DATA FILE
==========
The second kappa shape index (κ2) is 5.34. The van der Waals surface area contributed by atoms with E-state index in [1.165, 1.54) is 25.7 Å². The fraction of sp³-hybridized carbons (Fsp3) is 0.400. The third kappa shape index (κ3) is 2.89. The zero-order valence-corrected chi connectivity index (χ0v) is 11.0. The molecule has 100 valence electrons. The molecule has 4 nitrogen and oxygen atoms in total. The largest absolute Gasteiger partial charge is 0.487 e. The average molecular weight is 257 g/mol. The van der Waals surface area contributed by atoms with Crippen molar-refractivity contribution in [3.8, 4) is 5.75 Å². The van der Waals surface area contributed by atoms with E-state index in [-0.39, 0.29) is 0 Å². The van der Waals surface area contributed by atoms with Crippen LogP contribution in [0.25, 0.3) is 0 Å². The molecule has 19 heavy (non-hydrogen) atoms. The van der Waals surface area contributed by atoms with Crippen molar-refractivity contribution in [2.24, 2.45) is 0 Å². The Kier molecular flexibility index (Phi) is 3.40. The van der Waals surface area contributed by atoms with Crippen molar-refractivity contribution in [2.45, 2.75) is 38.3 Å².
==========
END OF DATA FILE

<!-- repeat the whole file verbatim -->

The second kappa shape index (κ2) is 5.34. The van der Waals surface area contributed by atoms with E-state index in [1.165, 1.54) is 25.7 Å². The fraction of sp³-hybridized carbons (Fsp3) is 0.400. The third kappa shape index (κ3) is 2.89. The zero-order valence-corrected chi connectivity index (χ0v) is 11.0. The molecule has 100 valence electrons. The molecule has 4 nitrogen and oxygen atoms in total. The largest absolute Gasteiger partial charge is 0.487 e. The average molecular weight is 257 g/mol. The van der Waals surface area contributed by atoms with Crippen molar-refractivity contribution in [3.8, 4) is 5.75 Å². The van der Waals surface area contributed by atoms with E-state index in [-0.39, 0.29) is 0 Å². The van der Waals surface area contributed by atoms with Crippen LogP contribution in [0.25, 0.3) is 0 Å². The molecule has 19 heavy (non-hydrogen) atoms. The van der Waals surface area contributed by atoms with Crippen molar-refractivity contribution in [2.24, 2.45) is 0 Å². The Kier molecular flexibility index (Phi) is 3.40. The van der Waals surface area contributed by atoms with Crippen molar-refractivity contribution in [2.45, 2.75) is 38.3 Å².